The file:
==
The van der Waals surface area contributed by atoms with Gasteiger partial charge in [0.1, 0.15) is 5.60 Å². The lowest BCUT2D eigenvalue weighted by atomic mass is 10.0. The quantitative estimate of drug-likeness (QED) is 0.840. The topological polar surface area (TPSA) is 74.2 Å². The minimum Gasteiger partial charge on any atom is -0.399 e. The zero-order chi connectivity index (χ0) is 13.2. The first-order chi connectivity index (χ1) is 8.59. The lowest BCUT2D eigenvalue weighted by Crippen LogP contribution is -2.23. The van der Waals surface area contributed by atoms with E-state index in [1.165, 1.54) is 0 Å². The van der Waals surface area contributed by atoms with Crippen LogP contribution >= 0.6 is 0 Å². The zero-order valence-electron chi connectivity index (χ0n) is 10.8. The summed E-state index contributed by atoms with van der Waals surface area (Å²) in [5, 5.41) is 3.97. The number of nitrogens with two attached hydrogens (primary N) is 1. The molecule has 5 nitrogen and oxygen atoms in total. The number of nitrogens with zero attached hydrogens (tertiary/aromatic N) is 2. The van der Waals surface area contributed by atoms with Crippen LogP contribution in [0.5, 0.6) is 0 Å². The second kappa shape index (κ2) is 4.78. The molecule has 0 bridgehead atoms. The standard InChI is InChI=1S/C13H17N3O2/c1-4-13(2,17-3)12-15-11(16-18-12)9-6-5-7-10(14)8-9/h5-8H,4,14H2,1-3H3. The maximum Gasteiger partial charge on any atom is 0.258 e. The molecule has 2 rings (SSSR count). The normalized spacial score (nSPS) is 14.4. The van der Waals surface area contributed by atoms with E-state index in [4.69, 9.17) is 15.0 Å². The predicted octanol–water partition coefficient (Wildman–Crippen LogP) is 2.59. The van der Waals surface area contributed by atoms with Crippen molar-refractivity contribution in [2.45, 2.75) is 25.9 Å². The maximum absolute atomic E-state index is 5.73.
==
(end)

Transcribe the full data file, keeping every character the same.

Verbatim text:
The van der Waals surface area contributed by atoms with Gasteiger partial charge in [0.1, 0.15) is 5.60 Å². The lowest BCUT2D eigenvalue weighted by atomic mass is 10.0. The quantitative estimate of drug-likeness (QED) is 0.840. The topological polar surface area (TPSA) is 74.2 Å². The minimum Gasteiger partial charge on any atom is -0.399 e. The zero-order chi connectivity index (χ0) is 13.2. The first-order chi connectivity index (χ1) is 8.59. The lowest BCUT2D eigenvalue weighted by Crippen LogP contribution is -2.23. The van der Waals surface area contributed by atoms with E-state index in [1.165, 1.54) is 0 Å². The van der Waals surface area contributed by atoms with Crippen LogP contribution >= 0.6 is 0 Å². The zero-order valence-electron chi connectivity index (χ0n) is 10.8. The summed E-state index contributed by atoms with van der Waals surface area (Å²) in [5, 5.41) is 3.97. The number of nitrogens with two attached hydrogens (primary N) is 1. The molecule has 5 nitrogen and oxygen atoms in total. The number of nitrogens with zero attached hydrogens (tertiary/aromatic N) is 2. The van der Waals surface area contributed by atoms with Crippen LogP contribution in [0.5, 0.6) is 0 Å². The second kappa shape index (κ2) is 4.78. The molecule has 0 bridgehead atoms. The standard InChI is InChI=1S/C13H17N3O2/c1-4-13(2,17-3)12-15-11(16-18-12)9-6-5-7-10(14)8-9/h5-8H,4,14H2,1-3H3. The maximum Gasteiger partial charge on any atom is 0.258 e. The molecule has 2 rings (SSSR count). The normalized spacial score (nSPS) is 14.4. The van der Waals surface area contributed by atoms with E-state index in [4.69, 9.17) is 15.0 Å². The predicted octanol–water partition coefficient (Wildman–Crippen LogP) is 2.59. The van der Waals surface area contributed by atoms with Crippen molar-refractivity contribution in [2.45, 2.75) is 25.9 Å². The maximum absolute atomic E-state index is 5.73.